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  • Wine's Glass Ceiling And The Winery Working To Shatter It

    Forbes Cynthia

    Kristi Faulkn­er for Forbes​.com

    It is irony writ large that the prod­ucts women are most pas­sion­ate about are often made and sold by com­pa­nies who are hos­tile to their own female tal­ent. The hyper-com­pet­i­tive fash­ion indus­try draws women to its top schools at a female/​male ratio as high as 99-to‑1, but the par­a­digm is not reflect­ed in fashion’s work­force. An analy­sis of the top fash­ion brands reveals that men are more like­ly to serve in lead­er­ship roles, most espe­cial­ly in the c‑suite.

    Women so dri­ven by their pas­sion for wine that they pur­sue viti­cul­ture as a career face the same obsta­cle as their friends study­ing fash­ion. The dom­i­na­tion of men in wine­mak­ing has been entrenched for a cen­tu­ry, even as the major­i­ty of wine sales are attrib­uted to women. From bars to book club to baby show­ers, have you ever been to a gath­er­ing of women that didn’t fea­ture wine? 

    Scan the class­rooms of UC Davis, con­sid­ered by many to be the best wine-mak­ing and wine-busi­ness school in the coun­try, and you’ll see women out­num­ber men in its Viti­cul­ture and Enol­o­gy pro­gram. But fol­low those stu­dents off to their jobs after grad­u­a­tion, and some­how the women evap­o­rate like the angel’s share of a barrel. 

    Dr. Lucia Gilbert, a pro­fes­sor at San­ta Clara Uni­ver­si­ty and an expert on the top­ic of women and wine, esti­mates that of the 4000+ winer­ies in Cal­i­for­nia, just 10% have a woman as their lead wine­mak­er. Sad­ly, in terms of busi­ness leads, there are zero female CEOs run­ning winer­ies pro­duc­ing between 100,000 and 500,000 cas­es annu­al­ly, accord­ing to The Red Cab­i­net, a non­prof­it peer orga­ni­za­tion of women in wine. Though there is a bright spot in the super­size winer­ies that pro­duce up to a mil­lion cas­es per year where 25% of chief exec­u­tives are women. 

    One win­ery of dis­tinc­tion in Cal­i­for­nia is work­ing hard to change the ratio of women in wine. J. Lohr Vine­yards & Wines has deeply con­sid­ered why women get into the wine indus­try, and how to sup­port their jour­ney once they break in. Like many winer­ies, J. Lohr is fam­i­ly-owned, and still helmed by a man, but J. Lohr is also the proud home to two of the most high­ly-regard­ed women lead­ers in wine: Kris­ten Barn­his­el, wine­mak­er, and Cyn­thia Lohr, co-own­er and brand advocate. 

    J. Lohr has made a com­mit­ment to devel­op­ing women as con­sumers and women as vint­ners with its wild­ly suc­cess­ful #JLOHRWOMEN ini­tia­tive. Edu­cat­ing young women, embrac­ing them at every lev­el of the busi­ness, and guid­ing them on their jour­ney as young pro­fes­sion­als,” says Rhon­da Motil, a VP at the win­ery, is a vital part of our ded­i­ca­tion to our craft.”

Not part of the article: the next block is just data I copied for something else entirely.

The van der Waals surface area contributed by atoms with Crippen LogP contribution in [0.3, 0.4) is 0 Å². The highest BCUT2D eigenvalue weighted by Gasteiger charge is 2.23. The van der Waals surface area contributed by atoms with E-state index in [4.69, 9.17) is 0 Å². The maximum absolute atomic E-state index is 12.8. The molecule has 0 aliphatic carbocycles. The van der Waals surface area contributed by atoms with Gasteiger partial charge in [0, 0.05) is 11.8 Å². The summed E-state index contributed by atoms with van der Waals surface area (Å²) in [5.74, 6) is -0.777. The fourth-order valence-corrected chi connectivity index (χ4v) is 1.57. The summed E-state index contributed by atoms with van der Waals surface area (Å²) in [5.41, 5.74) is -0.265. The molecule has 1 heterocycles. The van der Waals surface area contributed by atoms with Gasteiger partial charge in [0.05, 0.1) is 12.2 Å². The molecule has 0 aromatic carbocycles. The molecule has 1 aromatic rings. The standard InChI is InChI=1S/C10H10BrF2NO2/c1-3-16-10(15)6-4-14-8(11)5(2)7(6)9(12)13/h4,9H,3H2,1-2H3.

An appre­ci­a­tion for diver­si­ty and female lead­er­ship is embod­ied by J. Lohr’s acclaimed wine­mak­er, Kris­ten Barn­his­el, the woman respon­si­ble for devel­op­ing the vineyard’s white wine port­fo­lio. If you’ve ever enjoyed the J. Lohr Estate River­stone Chardon­nay, one of the top five chardon­nays in the US, you can thank Barnhisel’s gift­ed palate and tech­ni­cal skill for pro­duc­ing it. 

    While the larg­er, more cor­po­rate winer­ies like Con­stel­la­tion Brands, E. & J. Gal­lo and Trea­sury Wine Estates have pro­fes­sion­al advance­ment pro­grams for their female employ­ees, J. Lohr approach­es its women’s ini­tia­tive in a style more befit­ting of a small­er, fam­i­ly-owned enter­prise. From the vine­yards to the cel­lars, to the offices, and in the vis­i­tor cen­ters, J. Lohr inspires and pro­motes its tal­ent fair­ly, with­out regard to sex. Scan the win­ery and you’ll see women lead­ing in the vine­yard and in the back office. 

    The winery’s phil­an­thropic activ­i­ty works to advance women through edu­ca­tion and men­tor­ing and throws it sup­port behind women’s devel­op­ment orga­ni­za­tions like Dream Big Dar­ling, Women of the Vine and Spir­its, and Women for WineSense.

    You’d be sur­prised how many winer­ies don’t seem to rec­og­nize the fact that 6 out of 10 wine con­sumers are women, or that women are will­ing to pay more for a wine they love. J. Lohr, by con­trast, wel­comes them. #JLOHRWOMEN has attract­ed a sig­nif­i­cant social media fol­low­ing and engages the audi­ence with authen­tic dia­logue, delight­ful food-friend­ly lifestyle con­tent and cap­ti­vat­ing Insta­gram sto­ries. Per­haps J. Lohr’s crown­ing achieve­ment is J. Lohr Carol’s Vine­yard Caber­net Sauvi­gnon, a splen­did release award­ed 91 points by Wine Spec­ta­tor and 100% designed to ben­e­fit women. 

    The pro­ceeds from Carol’s Vine­yard sup­port breast can­cer patients, a deeply per­son­al cause for the Lohr fam­i­ly. Three dol­lars from every bot­tle sold goes towards ear­ly breast can­cer detec­tion. The ini­tia­tive has con­tributed fund­ing for thou­sands of women who oth­er­wise would not be able to afford mam­mo­grams and pro­vides for the spe­cial deliv­ery of HOPE Kits (a gift box of com­fort­ing items) to women under­go­ing breast can­cer treat­ment. Breast can­cer res­onates with all peo­ple, not just women,” says Motil. It impacts every­one.” Carol’s Vine­yard is a toast and a trib­ute to Car­ol Lohr – Jer­ry Lohr’s wife, and Cyn­thia Lohr’s mother. 

    Women who love wine are lov­ing #JLOHRWOMEN. And this win­ery is lov­ing them back. 

    Read the full arti­cle here.

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